When asked to name a linguistically diverse place, I would have said Papua New Guinea, and if asked to name a stereotypically monolingual country, I would have named the USA. However, this recent report from the New York Times suggests that, due to its large immigrant population, New York harbours more endangered languages than anywhere else on Earth (tipped off from Edinburgh University’s Lang Soc Blog). From a field linguists’ point of view this may make discovery of and access to minority languages much easier (although may mean the end of exotic holidays). From a cultural evolution point of view, a more global community may mean a radically different kind of competition between languages. Nice video below:
A new documentary has been made about the resurrection of the Wampanoag language which has a few screenings coming up next month in the US. DVD’s are also available and details of both can be found here.
The story begins in 1994 when Jessie Little Doe, an intrepid, thirty-something Wampanoag social worker, began having recurring dreams: familiar-looking people from another time addressing her in an incomprehensible language. Jessie was perplexed and a little annoyed– why couldn’t they speak English? Later, she realized they were speaking Wampanoag, a language no one had used for more than a century. These events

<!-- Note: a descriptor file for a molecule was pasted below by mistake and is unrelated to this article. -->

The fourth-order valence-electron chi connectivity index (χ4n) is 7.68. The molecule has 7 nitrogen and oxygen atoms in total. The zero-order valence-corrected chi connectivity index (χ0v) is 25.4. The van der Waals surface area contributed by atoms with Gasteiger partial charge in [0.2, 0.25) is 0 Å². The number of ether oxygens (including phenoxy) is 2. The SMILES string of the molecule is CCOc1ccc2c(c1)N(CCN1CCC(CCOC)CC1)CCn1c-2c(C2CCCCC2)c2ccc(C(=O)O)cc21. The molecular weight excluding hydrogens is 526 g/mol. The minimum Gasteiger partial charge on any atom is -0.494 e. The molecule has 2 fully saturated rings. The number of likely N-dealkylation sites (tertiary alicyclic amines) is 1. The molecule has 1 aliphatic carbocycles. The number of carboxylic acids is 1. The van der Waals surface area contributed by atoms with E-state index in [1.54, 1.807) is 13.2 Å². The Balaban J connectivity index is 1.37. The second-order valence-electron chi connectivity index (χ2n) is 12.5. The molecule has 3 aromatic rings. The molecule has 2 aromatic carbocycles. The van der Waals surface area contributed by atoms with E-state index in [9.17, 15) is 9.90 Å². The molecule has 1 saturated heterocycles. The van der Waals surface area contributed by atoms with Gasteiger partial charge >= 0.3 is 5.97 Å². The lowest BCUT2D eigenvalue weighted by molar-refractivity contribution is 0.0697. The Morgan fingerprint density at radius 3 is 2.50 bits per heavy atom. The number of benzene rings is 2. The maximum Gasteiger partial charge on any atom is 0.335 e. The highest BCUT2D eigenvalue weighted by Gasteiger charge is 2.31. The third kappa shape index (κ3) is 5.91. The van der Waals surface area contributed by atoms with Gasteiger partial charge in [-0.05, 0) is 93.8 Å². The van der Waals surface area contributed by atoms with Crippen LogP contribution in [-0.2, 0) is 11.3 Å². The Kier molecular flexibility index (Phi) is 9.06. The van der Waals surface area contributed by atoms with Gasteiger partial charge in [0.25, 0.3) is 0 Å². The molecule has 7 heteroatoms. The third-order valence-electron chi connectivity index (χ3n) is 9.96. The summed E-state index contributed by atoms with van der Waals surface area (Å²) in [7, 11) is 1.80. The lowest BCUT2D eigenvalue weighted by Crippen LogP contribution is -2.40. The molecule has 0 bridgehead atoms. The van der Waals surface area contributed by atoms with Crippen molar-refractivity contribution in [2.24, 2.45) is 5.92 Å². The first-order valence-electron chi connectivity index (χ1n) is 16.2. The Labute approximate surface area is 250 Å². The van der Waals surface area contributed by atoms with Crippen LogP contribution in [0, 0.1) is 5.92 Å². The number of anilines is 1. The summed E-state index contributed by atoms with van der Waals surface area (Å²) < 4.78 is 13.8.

sent her and members of the Aquinnah and Mashpee Wampanaog communities on an odyssey that would uncover hundreds of documents written in their language, lead Jessie to a Masters in Linguistics at MIT, and result in something that had never been done before – bringing a language alive again in an American Indian community after many generations with no Native speakers.
Although I haven’t seen the film it sounds to be very much in the same vein as “the linguists” which came out in 2008. The Linguists follows two field linguists as they travel to document and help promote the rescue of near-extinct languages.
Documenting and reviving languages is an important thing to do as it increases our understanding of language. Every time a language dies we lose data which can inform us on the interactions between cognitive constraints and culture. A language dies every 14 days. Bearing that in mind, here’s a few links if you’re interested in this stuff:
SAIVUS (Society to Advance Indigenous Vernaculars of the United States): http://www.saivus.org/
Wampanoag Language Reclamation Project: http://wlrp.org/
Enduring voices: http://travel.nationalgeographic.com/travel/enduring-voices/
And a whole bunch of other links here: http://www.saivus.org/saivuslinks.html